Healthy Smiles by Rita Tempel, DDS – This article was originally published in the Gettysburg Times, February 15, 2017
Diabetes is often called an “epidemic” in America. According to the Centers for Disease Control and Prevention (CDC), nearly 30 million Americans now have diabetes. Here in Pennsylvania, 1.45 million residents (nearly 13% of the adult population) are affected by diabetes. Even more surprising, 3.5 million Pennsylvanians (35.8% of the adult population) have prediabetes with blood glucose levels higher than normal. Since the diabetic population is on the rise, I’d like to take time in today’s column to address how diabetes affects dental health.
First, let’s define “diabetes:” a disease in which the body cannot properly control the amount of sugar in the blood because it does not have enough insulin. There are basically three types of diabetes: Type 1 (juvenile diabetes), Type 2, and Gestational Diabetes (occurring during pregnancy).
The most common and serious connection between diabetes and dental health is gum disease. According to the American Diabetes Association (ADA), gum disease is one of the leading complications associated with diabetes, right up there with heart disease, stroke, and kidney disease. In fact, the ADA states that it’s a “two-way street,” because research shows that people with diabetes are more susceptible to gum disease, and serious gum disease may affect blood glucose control and contribute to the progression of diabetes. This is mainly because diabetics are more susceptible to bacterial infection and have a decreased ability to fight bacteria that invade their gums.
What are some of the warning signs associated with gum disease?
- Bleeding gums during brushing or flossing
- Redness or tenderness of the gums
- Gums that have pulled away from teeth
- Bad breath
- Changes in the way your teeth fit when you bite
- Changes in the way that your partial or complete dentures fit
In addition to gum disease, additional oral health issues that are often associated with diabetic patients include:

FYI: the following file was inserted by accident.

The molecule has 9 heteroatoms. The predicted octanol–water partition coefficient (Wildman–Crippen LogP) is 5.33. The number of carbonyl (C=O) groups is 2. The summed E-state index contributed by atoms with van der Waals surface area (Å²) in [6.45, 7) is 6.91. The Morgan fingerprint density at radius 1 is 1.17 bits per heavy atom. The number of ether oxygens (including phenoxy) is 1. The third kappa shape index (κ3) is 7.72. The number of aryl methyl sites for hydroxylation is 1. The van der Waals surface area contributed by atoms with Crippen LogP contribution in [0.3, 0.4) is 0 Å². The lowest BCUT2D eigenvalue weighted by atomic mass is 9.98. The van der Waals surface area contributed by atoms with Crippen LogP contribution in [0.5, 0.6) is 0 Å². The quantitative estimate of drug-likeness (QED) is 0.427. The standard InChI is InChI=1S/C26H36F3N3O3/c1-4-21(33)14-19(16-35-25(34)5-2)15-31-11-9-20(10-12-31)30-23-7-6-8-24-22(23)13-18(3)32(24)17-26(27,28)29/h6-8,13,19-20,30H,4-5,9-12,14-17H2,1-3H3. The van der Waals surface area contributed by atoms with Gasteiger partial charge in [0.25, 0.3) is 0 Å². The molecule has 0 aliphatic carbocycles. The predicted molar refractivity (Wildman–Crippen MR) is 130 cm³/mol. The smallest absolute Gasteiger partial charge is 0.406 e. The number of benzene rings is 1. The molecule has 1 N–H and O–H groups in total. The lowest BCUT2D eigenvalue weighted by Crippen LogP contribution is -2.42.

- Oral infections
- Fungal infections such as thrush (white patches in the mouth)
- Slower healing process after dental surgery
- Dry mouth, which increases the risk of cavities
So what can diabetic patients do to maintain a healthy balance between their overall and dental health?
- It is critical that diabetic patients see their dentist for cleanings at least every six months; possibly every three months if the patient has gum disease.
- Regular brushing and flossing, at least twice a day, is also critical.
- It’s also of vital importance to be aware of any changes in dental health, such as the warning signs for gum disease listed above, and then making dental appointments to stay on top of any potential issues.
- Drink plenty of water.
Hopefully all of this information helps you or a loved one successfully maintain dental health in the midst of diabetes. Regular dental visits and communication with your dentist are more important than ever, to maintain both your overall and dental health. Although diabetes is a serious disease, I believe patients can successfully maintain their smiles through it all!
Dr. Rita Tempel is the owner and founder of Gettysburg Smiles/Dr. Rita Tempel & Associates, a family dental practice located at 2018 York Road (Route 30 East), Gettysburg. She is a Sustaining Member of the American Academy of Cosmetic Dentistry as well as a Preferred Provider for Invisalign. For more information, see GettysburgSmiles.com or contact Dr. Tempel at 717-339-0033.